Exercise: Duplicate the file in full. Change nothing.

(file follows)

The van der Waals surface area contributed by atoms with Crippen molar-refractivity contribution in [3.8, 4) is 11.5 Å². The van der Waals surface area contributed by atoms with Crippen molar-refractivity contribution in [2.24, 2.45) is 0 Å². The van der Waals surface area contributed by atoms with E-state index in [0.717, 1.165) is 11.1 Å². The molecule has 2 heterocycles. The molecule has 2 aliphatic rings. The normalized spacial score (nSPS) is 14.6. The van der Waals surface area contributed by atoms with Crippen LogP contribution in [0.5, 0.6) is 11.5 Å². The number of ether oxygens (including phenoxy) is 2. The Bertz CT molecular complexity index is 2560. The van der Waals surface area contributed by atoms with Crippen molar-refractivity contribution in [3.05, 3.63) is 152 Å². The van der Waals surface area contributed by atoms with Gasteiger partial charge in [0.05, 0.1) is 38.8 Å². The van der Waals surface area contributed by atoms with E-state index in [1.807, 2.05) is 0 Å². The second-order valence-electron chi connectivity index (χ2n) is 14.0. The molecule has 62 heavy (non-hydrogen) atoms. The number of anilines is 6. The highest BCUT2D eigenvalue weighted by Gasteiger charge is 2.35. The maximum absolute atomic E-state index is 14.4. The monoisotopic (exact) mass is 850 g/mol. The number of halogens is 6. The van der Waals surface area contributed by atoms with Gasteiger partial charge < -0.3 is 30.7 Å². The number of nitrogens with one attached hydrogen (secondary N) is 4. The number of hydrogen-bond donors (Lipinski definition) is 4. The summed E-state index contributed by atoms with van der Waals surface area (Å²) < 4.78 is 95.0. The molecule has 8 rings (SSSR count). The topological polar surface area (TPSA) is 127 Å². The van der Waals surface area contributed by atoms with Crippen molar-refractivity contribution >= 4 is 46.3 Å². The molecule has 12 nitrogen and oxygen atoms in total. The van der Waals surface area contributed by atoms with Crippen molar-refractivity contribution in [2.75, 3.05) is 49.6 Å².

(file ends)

The van der Waals surface area contributed by atoms with Crippen molar-refractivity contribution in [3.8, 4) is 11.5 Å². The van der Waals surface area contributed by atoms with Crippen molar-refractivity contribution in [2.24, 2.45) is 0 Å². The van der Waals surface area contributed by atoms with E-state index in [0.717, 1.165) is 11.1 Å². The molecule has 2 heterocycles. The molecule has 2 aliphatic rings. The normalized spacial score (nSPS) is 14.6. The van der Waals surface area contributed by atoms with Crippen LogP contribution in [0.5, 0.6) is 11.5 Å². The number of ether oxygens (including phenoxy) is 2. The Bertz CT molecular complexity index is 2560. The van der Waals surface area contributed by atoms with Crippen molar-refractivity contribution in [3.05, 3.63) is 152 Å². The van der Waals surface area contributed by atoms with Gasteiger partial charge in [0.05, 0.1) is 38.8 Å². The van der Waals surface area contributed by atoms with E-state index in [1.807, 2.05) is 0 Å². The second-order valence-electron chi connectivity index (χ2n) is 14.0. The molecule has 62 heavy (non-hydrogen) atoms. The number of anilines is 6. The highest BCUT2D eigenvalue weighted by Gasteiger charge is 2.35. The maximum absolute atomic E-state index is 14.4. The monoisotopic (exact) mass is 850 g/mol. The number of halogens is 6. The van der Waals surface area contributed by atoms with Gasteiger partial charge < -0.3 is 30.7 Å². The number of nitrogens with one attached hydrogen (secondary N) is 4. The number of hydrogen-bond donors (Lipinski definition) is 4. The summed E-state index contributed by atoms with van der Waals surface area (Å²) < 4.78 is 95.0. The molecule has 8 rings (SSSR count). The topological polar surface area (TPSA) is 127 Å². The van der Waals surface area contributed by atoms with Crippen molar-refractivity contribution >= 4 is 46.3 Å². The molecule has 12 nitrogen and oxygen atoms in total. The van der Waals surface area contributed by atoms with Crippen molar-refractivity contribution in [2.75, 3.05) is 49.6 Å².